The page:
As former chair of the Jefferson County Sustainability Commission and current commission member I bring the Evergreen Sustainability Alliance into the conversation about what is being done/discussed at the county level and make sure that the Evergreen Sustainability Alliance has a seat at the table when developing county-wide initiatives. The Evergreen Sustainability Alliance was part of the stakeholder group when we developed an Energy Action Plan for the county and is considered an important partner by the commission. The Evergreen Sustainability Alliance is the voice of sustainability for unincorporated Jeffco.
Additionally, I take great joy in bringing my kitchen waste to the Evergreen Sustainability Alliance’s composting bin and love participating in that program. I appreciate the Zero Waste Refill Popup Shop and look forward filling up my quart jars this week. I especially enjoy the films the Evergreen Sustainability Alliance brings to our community. Not only do they help me to understand our world a little bit better; the films also bring together like-minded folks that comfort me in witnessing the circle of concerned neighbors getting bigger and more passionate.
What words of wisdom do you have for people just getting started on their journey toward a sustainable lifestyle?
What drives your curiosity about sustainability/Climate change? It might be health considerations for your family and children which could lead to an exploration thru food. Or it might be residential energy efficiency to make your home more comfortable. Or it could be spurred by a wonder about renewable energy options. Recycling is often thought as the gateway drug to sustainability in personal lifestyles. Give yourself time to be curious and follow your thought threads through research.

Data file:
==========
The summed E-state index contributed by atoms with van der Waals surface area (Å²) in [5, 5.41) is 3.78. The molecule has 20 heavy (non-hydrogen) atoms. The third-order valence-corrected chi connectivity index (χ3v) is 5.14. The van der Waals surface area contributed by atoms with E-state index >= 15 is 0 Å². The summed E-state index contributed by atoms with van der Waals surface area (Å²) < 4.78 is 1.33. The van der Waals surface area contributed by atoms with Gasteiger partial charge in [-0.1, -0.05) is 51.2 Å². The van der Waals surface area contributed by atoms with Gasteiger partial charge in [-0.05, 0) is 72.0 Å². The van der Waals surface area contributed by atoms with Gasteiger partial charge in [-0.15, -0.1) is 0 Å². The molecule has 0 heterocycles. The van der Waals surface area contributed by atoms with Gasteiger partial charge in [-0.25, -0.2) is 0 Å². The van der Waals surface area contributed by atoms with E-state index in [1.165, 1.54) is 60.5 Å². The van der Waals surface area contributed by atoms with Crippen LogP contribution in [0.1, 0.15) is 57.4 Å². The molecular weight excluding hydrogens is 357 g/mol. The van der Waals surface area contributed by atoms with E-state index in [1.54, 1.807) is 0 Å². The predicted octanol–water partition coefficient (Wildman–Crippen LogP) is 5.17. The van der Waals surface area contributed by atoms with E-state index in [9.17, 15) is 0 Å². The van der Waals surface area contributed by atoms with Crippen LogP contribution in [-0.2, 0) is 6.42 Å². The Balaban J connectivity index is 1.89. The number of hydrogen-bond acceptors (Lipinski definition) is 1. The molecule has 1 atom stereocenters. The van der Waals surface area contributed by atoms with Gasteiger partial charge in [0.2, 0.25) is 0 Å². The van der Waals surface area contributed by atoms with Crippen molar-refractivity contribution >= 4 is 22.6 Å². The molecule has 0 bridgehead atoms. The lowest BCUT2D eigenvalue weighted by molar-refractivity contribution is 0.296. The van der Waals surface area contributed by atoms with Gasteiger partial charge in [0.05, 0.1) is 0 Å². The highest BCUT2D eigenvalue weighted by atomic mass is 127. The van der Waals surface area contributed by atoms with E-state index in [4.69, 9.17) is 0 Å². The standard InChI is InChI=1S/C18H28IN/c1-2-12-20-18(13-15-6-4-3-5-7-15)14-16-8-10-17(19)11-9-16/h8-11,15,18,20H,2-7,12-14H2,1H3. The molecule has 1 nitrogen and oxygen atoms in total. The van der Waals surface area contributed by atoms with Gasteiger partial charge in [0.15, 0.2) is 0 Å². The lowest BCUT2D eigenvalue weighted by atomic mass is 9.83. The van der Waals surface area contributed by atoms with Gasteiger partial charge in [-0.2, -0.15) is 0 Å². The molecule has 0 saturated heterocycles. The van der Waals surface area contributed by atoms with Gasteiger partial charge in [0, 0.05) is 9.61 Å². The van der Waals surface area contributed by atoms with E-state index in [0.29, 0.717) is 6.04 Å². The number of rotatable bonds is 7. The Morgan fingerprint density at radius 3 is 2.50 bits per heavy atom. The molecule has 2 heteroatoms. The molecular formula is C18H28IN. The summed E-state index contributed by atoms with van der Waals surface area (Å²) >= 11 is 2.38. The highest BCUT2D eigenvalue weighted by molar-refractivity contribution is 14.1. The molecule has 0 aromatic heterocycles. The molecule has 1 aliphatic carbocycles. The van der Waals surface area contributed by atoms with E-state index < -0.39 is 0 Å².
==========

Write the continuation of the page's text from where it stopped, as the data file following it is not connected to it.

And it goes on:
My ‘Nothing New’ pledge launched a long-held belief in the sanctity of our planet into a long-term practice and way of being. That might be a great catalyst to a lifestyle practice. Take the pledge for a pre-determined length of time and have family conversations along the way about what you’re learning and feeling about the choices you’re making related to ‘Nothing New’.
Another catalyst to sustainability awareness and practices is to check out Ecochallenge.org (formerly known as the Northwest Earth Institute). They created a series of discussion courses focusing on discovering new ways to live, work, create and consume. Ecochallenge.org also created an online way to connect your values with actions by participating in an eco-challenge event.